- 1043 Bardstown Rd, Louisville, KY
- (502) 454-5009
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- Mon: 5:30 pm-10:00 pm Tues - Thurs: 11:30 am-9:00 pm Fri - Sat: 11:30 am-10:00 pm Sun: 5:30 pm-10:00 pm
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What better way to appreciate a new and unfamiliar cuisine than to discover what its cooks do with the humblest of pantry staples? In West and Central Africa — as in much of the world — that means tasting bean dishes.
And if the moin moin at Funmi’s Cafe is any indication, the cooks of Nigeria may be some of the most creative in the world. Moin moin, which all sources agree is a Nigerian creation, may not sound all that impressive: It’s a steamed bean cake.
But that’s sort of like saying that cassoulet is a bean casserole; it’s accurate, but incomplete. Moin moin is made from the cowpea (or black-eyed pea), one of the most important food sources in Africa.
There must be hundreds of simple, earthy, recognizable ways to use cowpeas — but moin moin is one of those dishes that find heaven in Earth. The technique — as nearly as I can tell from websites and cookbooks — calls for soaking the beans, peeling them, grinding them into a fine, light paste, mixing in onions (and perhaps hot chilies or other ingredients as well as, say, palm oil), and steaming the concoction in a mold until it finishes with an airy, pudding-like texture.
At Funmi’s, the final product is a shade of pumpkin and arrives at the table dressed with a spicy red house sauce that hints of cumin and chilies and adds a pleasant spicy bite to a remarkable vegan starter that will instantly have you wondering: What other wonderful surprises am I likely to find on this menu?
It turns out there are plenty. Chef-owner Funmi Aderinokun hails from Lagos, Nigeria; cooking, she says, runs in her family. She can trace recipes and a passion for cookery back to a great-grandmother who ran the kitchen for a British family during the country’s colonial era.
Aderinokun loves Nigerian food, but her menu is Pan-African, with dishes drawn not only from the multifaceted cultures of Nigeria but from countries like Ghana, Tunisia, Ivory Coast and Tanzania. Her dishes feature lentils, collards, spinach, peanuts, lamb, goat, chicken, beef, seafood, plantains, rice and chickpeas. Maybe a third of the dishes are vegan.
And though the first iteration of Funmi’s (which was open for a year or so on Baxter Avenue) suffered from a smallish kitchen that sometimes impeded efficient service, the new location, in one of the alcoves of the Gardiner Lane Shopping Center, seems quite efficient (not to mention bright, festive and staffed by folks who really know and are eager to explain the dishes).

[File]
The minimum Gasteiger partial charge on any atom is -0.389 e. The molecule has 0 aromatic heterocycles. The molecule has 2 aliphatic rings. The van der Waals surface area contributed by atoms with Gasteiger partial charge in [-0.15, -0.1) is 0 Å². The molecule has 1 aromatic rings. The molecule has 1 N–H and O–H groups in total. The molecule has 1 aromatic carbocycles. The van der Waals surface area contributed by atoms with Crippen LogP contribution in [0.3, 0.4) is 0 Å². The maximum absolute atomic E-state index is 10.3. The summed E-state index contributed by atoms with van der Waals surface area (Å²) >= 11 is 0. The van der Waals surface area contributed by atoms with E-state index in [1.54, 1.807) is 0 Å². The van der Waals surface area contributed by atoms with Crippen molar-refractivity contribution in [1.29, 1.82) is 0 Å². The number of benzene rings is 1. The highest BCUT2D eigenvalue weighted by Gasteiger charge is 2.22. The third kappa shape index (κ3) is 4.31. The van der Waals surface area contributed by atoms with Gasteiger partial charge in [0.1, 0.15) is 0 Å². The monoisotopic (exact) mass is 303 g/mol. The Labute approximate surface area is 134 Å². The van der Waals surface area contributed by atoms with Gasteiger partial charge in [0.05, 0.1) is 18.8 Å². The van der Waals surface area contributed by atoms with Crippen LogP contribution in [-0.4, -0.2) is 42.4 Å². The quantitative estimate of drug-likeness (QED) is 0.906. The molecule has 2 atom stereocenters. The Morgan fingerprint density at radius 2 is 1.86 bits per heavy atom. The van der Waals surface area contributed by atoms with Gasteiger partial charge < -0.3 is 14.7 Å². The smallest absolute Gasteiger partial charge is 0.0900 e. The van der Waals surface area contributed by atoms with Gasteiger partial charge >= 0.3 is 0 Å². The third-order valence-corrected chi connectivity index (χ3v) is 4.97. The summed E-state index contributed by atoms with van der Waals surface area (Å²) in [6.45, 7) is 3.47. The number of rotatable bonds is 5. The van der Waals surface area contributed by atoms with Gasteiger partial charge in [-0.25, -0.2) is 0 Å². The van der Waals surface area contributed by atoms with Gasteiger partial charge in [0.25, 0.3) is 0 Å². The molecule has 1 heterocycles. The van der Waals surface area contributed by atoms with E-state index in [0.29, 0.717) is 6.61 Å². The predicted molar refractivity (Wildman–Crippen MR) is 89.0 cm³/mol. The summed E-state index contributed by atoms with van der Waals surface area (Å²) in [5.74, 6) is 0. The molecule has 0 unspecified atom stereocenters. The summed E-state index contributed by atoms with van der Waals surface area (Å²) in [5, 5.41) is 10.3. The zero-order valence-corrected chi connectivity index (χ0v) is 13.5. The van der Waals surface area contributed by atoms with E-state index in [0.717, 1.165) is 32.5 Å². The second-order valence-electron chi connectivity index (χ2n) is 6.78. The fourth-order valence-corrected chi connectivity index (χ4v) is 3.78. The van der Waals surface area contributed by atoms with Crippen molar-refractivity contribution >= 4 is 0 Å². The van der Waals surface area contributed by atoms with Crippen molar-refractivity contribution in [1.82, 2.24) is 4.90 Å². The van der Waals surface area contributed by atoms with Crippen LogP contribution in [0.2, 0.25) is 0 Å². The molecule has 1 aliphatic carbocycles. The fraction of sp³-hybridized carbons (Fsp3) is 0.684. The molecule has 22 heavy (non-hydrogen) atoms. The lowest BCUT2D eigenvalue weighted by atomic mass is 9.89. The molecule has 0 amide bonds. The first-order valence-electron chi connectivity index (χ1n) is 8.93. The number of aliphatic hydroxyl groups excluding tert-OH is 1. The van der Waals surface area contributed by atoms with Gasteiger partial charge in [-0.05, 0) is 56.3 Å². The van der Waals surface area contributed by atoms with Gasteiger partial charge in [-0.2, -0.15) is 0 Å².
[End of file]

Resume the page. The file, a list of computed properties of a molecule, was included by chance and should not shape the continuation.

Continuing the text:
Some dishes might need a bit of explanation — like Egusi stew, made from ground melon seed, spinach and a diner’s choice of vegan or meat additions ($11.99-$13.99). But get these plates in front of you and the colors, smells and tastes won’t require any explanation at all.
Thick pieces of chicken (or beef) grilled to perfection, rubbed with a peanut-spice combination and served kebab style on wooden skewers ($6.99) look and taste great.
A bowl of lablabi, a vegan Tunisian soup made with whole chickpeas floating in a rich, herb-flecked broth, is gorgeous ($4.99), though a bowl of chicken soup with chunks of potato and fresh herbs was overwhelmed by a dose of clove so intense that it tasted more like an exotic medicine than a bowl of soup ($6.50).
My pal David and I were in a swoon over two plates of stew: one made from tender, rich chunks of braised goat and veggies ($8.99), the other a plate of efo ati dodo, a vegan tangle of collard greens, onions and other vegetables ($6.99). We requested both dishes “spicy,” and they were — but not spicy enough to obscure the underlying layers of flavor.
A crisp romaine-based salad dressed with a brisk lemon-pepper dressing ($4.99) was an excellent, palate-cleansing foil for the rich flavors of the stews (and on a brisk day a hot cup of zobo, a hibiscus-based tea that can also be had cold) comforted and refreshed.
On another visit, my wife, Mary, and I feasted on peri-peri chicken — marinated in a spicy sauce, grilled to an appetizing char and served with kachumbari, a vividly flavored slaw that pretty much defined the color purple ($12.99), and a couple of other simple delights: adalu ($5.99), a deeply flavored stew made of corn and brown beans with tomatoes and chilies, and Funmi’s house vegan stew ($10.99), a satisfying platter of carrots, spinach, green onions and tofu in a tomato-based sauce with garlic, curry and thyme ($10.99).
Dessert options include puff-puffs (little Nigerian doughnuts drizzled with syrup), sorbets, ice creams, caramelized plantains with ice cream or sorbets. Though alcohol isn’t available yet, Funmi hopes to have her license sometime soon.